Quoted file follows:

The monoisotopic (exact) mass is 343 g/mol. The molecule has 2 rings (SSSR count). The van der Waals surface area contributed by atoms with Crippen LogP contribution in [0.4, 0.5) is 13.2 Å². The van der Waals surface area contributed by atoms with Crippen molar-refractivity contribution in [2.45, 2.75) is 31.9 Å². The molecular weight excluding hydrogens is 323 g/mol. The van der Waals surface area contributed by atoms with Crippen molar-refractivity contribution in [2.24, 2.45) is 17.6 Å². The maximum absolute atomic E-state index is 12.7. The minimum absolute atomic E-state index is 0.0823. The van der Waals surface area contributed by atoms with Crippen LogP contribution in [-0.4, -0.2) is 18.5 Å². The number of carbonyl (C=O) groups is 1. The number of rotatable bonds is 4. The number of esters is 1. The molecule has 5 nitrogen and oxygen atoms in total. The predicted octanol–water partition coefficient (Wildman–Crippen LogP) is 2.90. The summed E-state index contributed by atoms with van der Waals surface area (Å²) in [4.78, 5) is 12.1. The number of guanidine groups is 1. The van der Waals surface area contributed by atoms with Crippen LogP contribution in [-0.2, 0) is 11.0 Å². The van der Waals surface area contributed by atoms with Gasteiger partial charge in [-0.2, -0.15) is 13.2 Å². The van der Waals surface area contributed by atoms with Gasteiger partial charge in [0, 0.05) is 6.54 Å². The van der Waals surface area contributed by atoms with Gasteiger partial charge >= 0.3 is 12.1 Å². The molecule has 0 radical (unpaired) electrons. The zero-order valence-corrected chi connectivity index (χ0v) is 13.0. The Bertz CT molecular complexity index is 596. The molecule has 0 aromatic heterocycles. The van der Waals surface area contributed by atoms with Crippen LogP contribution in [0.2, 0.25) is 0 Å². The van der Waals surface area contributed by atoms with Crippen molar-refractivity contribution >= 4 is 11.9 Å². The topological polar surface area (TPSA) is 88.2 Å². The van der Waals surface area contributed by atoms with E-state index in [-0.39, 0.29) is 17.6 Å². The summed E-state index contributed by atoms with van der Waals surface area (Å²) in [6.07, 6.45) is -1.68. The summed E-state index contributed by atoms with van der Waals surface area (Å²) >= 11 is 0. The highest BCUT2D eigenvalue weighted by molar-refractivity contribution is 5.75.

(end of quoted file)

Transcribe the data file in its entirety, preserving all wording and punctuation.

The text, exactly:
The monoisotopic (exact) mass is 343 g/mol. The molecule has 2 rings (SSSR count). The van der Waals surface area contributed by atoms with Crippen LogP contribution in [0.4, 0.5) is 13.2 Å². The van der Waals surface area contributed by atoms with Crippen molar-refractivity contribution in [2.45, 2.75) is 31.9 Å². The molecular weight excluding hydrogens is 323 g/mol. The van der Waals surface area contributed by atoms with Crippen molar-refractivity contribution in [2.24, 2.45) is 17.6 Å². The maximum absolute atomic E-state index is 12.7. The minimum absolute atomic E-state index is 0.0823. The van der Waals surface area contributed by atoms with Crippen LogP contribution in [-0.4, -0.2) is 18.5 Å². The number of carbonyl (C=O) groups is 1. The number of rotatable bonds is 4. The number of esters is 1. The molecule has 5 nitrogen and oxygen atoms in total. The predicted octanol–water partition coefficient (Wildman–Crippen LogP) is 2.90. The summed E-state index contributed by atoms with van der Waals surface area (Å²) in [4.78, 5) is 12.1. The number of guanidine groups is 1. The van der Waals surface area contributed by atoms with Crippen LogP contribution in [-0.2, 0) is 11.0 Å². The van der Waals surface area contributed by atoms with Gasteiger partial charge in [-0.2, -0.15) is 13.2 Å². The van der Waals surface area contributed by atoms with Gasteiger partial charge in [0, 0.05) is 6.54 Å². The van der Waals surface area contributed by atoms with Gasteiger partial charge >= 0.3 is 12.1 Å². The molecule has 0 radical (unpaired) electrons. The zero-order valence-corrected chi connectivity index (χ0v) is 13.0. The Bertz CT molecular complexity index is 596. The molecule has 0 aromatic heterocycles. The van der Waals surface area contributed by atoms with Crippen LogP contribution in [0.2, 0.25) is 0 Å². The van der Waals surface area contributed by atoms with Crippen molar-refractivity contribution >= 4 is 11.9 Å². The topological polar surface area (TPSA) is 88.2 Å². The van der Waals surface area contributed by atoms with E-state index in [-0.39, 0.29) is 17.6 Å². The summed E-state index contributed by atoms with van der Waals surface area (Å²) in [6.07, 6.45) is -1.68. The summed E-state index contributed by atoms with van der Waals surface area (Å²) >= 11 is 0. The highest BCUT2D eigenvalue weighted by molar-refractivity contribution is 5.75.